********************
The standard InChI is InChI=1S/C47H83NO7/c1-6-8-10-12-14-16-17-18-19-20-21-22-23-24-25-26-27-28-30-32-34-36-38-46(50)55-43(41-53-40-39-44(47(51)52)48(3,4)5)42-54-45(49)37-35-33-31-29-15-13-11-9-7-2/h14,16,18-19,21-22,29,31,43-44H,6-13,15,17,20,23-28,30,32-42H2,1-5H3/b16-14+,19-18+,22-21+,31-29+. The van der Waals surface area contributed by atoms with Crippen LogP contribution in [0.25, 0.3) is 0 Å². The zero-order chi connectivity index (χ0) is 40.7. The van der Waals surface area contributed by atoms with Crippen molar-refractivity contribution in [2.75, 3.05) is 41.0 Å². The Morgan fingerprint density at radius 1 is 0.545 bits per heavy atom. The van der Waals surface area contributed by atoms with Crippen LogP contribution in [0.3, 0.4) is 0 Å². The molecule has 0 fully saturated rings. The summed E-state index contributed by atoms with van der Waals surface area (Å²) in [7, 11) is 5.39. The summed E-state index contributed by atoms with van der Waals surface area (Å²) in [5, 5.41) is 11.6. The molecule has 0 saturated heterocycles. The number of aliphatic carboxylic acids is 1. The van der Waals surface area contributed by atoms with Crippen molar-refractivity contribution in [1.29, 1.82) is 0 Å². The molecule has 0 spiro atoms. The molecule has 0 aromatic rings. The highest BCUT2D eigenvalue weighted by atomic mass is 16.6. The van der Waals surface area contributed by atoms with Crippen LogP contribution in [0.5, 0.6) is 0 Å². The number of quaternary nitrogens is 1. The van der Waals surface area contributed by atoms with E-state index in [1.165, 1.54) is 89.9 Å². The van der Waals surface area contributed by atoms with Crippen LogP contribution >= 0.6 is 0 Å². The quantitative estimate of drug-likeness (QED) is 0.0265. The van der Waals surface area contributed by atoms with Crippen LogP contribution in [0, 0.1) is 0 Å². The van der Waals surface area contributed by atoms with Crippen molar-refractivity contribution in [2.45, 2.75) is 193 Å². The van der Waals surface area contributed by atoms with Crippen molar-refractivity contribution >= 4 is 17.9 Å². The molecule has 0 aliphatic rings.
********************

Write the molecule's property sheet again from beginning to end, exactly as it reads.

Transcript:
The standard InChI is InChI=1S/C47H83NO7/c1-6-8-10-12-14-16-17-18-19-20-21-22-23-24-25-26-27-28-30-32-34-36-38-46(50)55-43(41-53-40-39-44(47(51)52)48(3,4)5)42-54-45(49)37-35-33-31-29-15-13-11-9-7-2/h14,16,18-19,21-22,29,31,43-44H,6-13,15,17,20,23-28,30,32-42H2,1-5H3/b16-14+,19-18+,22-21+,31-29+. The van der Waals surface area contributed by atoms with Crippen LogP contribution in [0.25, 0.3) is 0 Å². The zero-order chi connectivity index (χ0) is 40.7. The van der Waals surface area contributed by atoms with Crippen molar-refractivity contribution in [2.75, 3.05) is 41.0 Å². The Morgan fingerprint density at radius 1 is 0.545 bits per heavy atom. The van der Waals surface area contributed by atoms with Crippen LogP contribution in [0.3, 0.4) is 0 Å². The molecule has 0 fully saturated rings. The summed E-state index contributed by atoms with van der Waals surface area (Å²) in [7, 11) is 5.39. The summed E-state index contributed by atoms with van der Waals surface area (Å²) in [5, 5.41) is 11.6. The molecule has 0 saturated heterocycles. The number of aliphatic carboxylic acids is 1. The van der Waals surface area contributed by atoms with Crippen molar-refractivity contribution in [1.29, 1.82) is 0 Å². The molecule has 0 spiro atoms. The molecule has 0 aromatic rings. The highest BCUT2D eigenvalue weighted by atomic mass is 16.6. The van der Waals surface area contributed by atoms with Crippen LogP contribution in [0.5, 0.6) is 0 Å². The number of quaternary nitrogens is 1. The van der Waals surface area contributed by atoms with E-state index in [1.165, 1.54) is 89.9 Å². The van der Waals surface area contributed by atoms with Crippen LogP contribution >= 0.6 is 0 Å². The quantitative estimate of drug-likeness (QED) is 0.0265. The van der Waals surface area contributed by atoms with Crippen LogP contribution in [0, 0.1) is 0 Å². The van der Waals surface area contributed by atoms with Crippen molar-refractivity contribution in [2.45, 2.75) is 193 Å². The van der Waals surface area contributed by atoms with Crippen molar-refractivity contribution >= 4 is 17.9 Å². The molecule has 0 aliphatic rings.